o This should include both lean and naturally fatty proteins (see approved
macronutrient sources).
o Increased protein intake is also related to an increase in calories burnt as protein
takes more energy to synthesize than any other macronutrient.
NOTE: Not all proteins are equal. Proteins are made up of amino acids which are like the bricks in a
wall. But whilst even meats have “bricks” missing, some foods which may contain a few
grams of protein have gaps as wide as barn doors which make them negligible (i.e.
vegetables contain proteins but have extremely incomplete amino acid profiles). This is also
why it is important to vary your protein sources, as some proteins have the bricks that
others are missing and they can complement one another. Beans/legumes are a good
example of a complementary protein, rather than a main source. However before
considering your tin of Heinz as a beans source, just take a look at the sugar content and
consider 10g is, on average, equal to one tablespoon.

 Carbohydrates:
Consume 3 – 4g of per KG bodyweight (adjust for body-type, goals and overall activity level)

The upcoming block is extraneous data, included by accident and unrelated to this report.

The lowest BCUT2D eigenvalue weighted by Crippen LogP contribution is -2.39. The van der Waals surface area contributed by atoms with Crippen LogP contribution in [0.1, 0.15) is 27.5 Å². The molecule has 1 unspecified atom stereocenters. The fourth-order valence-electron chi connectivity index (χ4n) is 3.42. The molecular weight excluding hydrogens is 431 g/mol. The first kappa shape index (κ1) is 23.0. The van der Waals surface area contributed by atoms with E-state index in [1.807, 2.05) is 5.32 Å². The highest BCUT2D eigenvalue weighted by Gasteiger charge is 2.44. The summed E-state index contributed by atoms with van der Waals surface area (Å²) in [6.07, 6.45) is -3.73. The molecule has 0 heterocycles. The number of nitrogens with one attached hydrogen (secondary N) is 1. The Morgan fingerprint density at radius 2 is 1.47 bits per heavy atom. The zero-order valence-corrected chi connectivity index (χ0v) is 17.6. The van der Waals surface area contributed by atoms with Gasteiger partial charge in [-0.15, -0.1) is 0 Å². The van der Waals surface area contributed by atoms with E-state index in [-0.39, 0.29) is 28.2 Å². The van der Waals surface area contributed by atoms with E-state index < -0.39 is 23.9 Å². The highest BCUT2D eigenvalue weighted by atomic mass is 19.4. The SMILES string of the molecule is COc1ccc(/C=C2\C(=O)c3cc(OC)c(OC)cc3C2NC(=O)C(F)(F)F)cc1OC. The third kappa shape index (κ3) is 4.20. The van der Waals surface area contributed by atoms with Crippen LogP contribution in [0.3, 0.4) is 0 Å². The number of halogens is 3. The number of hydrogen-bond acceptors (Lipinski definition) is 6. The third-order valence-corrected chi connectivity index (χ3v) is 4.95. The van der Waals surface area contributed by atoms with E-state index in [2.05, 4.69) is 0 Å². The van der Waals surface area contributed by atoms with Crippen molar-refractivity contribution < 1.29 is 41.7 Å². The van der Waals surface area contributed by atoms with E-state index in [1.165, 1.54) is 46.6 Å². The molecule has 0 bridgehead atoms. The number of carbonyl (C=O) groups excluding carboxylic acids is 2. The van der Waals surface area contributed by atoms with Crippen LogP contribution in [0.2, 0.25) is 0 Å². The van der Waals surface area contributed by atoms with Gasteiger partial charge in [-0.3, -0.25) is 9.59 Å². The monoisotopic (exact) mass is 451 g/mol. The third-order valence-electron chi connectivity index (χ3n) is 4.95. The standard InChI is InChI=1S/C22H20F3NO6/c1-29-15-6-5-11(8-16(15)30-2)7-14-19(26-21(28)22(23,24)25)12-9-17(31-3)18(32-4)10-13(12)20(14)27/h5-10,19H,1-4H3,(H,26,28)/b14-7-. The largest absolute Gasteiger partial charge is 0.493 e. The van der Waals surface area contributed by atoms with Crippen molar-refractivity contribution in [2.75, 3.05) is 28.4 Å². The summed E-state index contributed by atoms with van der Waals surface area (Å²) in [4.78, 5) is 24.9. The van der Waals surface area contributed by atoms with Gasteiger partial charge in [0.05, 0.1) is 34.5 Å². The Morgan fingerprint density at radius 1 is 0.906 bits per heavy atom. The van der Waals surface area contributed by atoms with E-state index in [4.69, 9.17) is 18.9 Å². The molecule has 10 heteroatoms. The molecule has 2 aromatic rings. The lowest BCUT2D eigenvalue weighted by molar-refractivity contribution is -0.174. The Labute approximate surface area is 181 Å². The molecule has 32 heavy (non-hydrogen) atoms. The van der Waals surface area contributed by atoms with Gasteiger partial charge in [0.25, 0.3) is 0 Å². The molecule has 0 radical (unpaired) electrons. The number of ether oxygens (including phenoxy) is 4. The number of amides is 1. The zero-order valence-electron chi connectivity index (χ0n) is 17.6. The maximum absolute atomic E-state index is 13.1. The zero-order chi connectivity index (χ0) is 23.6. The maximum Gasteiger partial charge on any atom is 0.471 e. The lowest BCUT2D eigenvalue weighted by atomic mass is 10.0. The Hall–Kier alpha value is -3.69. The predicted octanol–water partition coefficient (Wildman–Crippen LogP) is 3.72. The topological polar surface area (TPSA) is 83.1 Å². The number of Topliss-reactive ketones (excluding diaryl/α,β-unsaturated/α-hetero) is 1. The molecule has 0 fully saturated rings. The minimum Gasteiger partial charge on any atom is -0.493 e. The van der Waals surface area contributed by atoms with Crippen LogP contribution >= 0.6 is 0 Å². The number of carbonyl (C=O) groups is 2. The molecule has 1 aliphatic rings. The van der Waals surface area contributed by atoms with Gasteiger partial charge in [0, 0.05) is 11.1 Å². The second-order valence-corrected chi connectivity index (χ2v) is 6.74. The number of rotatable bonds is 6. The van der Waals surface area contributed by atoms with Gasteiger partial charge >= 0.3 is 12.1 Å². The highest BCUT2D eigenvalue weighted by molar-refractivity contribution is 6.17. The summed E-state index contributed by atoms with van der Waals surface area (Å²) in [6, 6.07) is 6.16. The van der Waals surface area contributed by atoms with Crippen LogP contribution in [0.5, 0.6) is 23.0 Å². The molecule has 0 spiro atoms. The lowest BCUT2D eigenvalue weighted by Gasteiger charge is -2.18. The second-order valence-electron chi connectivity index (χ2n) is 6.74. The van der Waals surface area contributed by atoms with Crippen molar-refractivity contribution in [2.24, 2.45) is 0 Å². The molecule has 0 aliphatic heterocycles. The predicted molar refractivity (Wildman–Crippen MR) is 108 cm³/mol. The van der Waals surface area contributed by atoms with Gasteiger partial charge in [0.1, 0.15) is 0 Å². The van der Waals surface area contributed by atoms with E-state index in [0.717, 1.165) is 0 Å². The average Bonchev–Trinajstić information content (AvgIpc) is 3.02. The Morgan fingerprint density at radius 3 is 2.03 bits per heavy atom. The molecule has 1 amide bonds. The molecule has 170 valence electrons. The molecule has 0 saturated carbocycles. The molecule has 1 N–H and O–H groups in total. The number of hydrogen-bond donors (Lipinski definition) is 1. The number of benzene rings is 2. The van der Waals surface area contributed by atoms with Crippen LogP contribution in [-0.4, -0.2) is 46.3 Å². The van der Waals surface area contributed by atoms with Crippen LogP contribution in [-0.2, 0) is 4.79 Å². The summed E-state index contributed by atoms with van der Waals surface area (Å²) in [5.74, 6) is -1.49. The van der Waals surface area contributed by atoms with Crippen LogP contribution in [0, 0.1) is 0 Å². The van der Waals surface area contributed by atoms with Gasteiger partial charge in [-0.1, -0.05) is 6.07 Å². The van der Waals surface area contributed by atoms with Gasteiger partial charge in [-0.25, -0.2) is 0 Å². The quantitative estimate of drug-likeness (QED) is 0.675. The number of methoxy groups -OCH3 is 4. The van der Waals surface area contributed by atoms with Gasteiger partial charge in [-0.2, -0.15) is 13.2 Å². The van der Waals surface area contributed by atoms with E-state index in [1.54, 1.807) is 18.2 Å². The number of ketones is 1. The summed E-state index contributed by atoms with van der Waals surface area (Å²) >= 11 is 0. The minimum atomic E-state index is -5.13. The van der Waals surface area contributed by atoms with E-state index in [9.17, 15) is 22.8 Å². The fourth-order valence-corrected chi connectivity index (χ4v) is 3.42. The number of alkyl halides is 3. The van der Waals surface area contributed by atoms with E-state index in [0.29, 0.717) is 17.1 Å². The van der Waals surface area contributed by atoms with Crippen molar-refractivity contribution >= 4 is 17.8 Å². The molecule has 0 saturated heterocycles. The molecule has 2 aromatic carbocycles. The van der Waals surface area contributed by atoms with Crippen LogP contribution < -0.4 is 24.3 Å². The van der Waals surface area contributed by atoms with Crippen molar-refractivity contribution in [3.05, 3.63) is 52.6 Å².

o Focusing on low GI, complex carbohydrates (see approved macronutrient sources)
ensures sustained energy levels. Their molecular structure means they take longer
to break down (to be converted to glycogen – the body’s immediate energy source)
thus providing a steady trickle of consistent energy. This avoids irregular spikes in
blood insulin (a result of a sudden increase in glycogen often from ‘simple’
carbohydrates e.g. sugars) which promotes energy (fat) storage when not
immediately untilised.
o Consume most of your carbohydrates at breakfast and during the most active times
of your day (i.e. pre and post workout meals). These are the times when you will
most likely use the energy for both fuel and repair.
NOTE: After a strenuous resistance workout you can consume at least one third of your daily
calories, including ‘simple’ sugar-type carbohydrates in your immediate post-workout shake,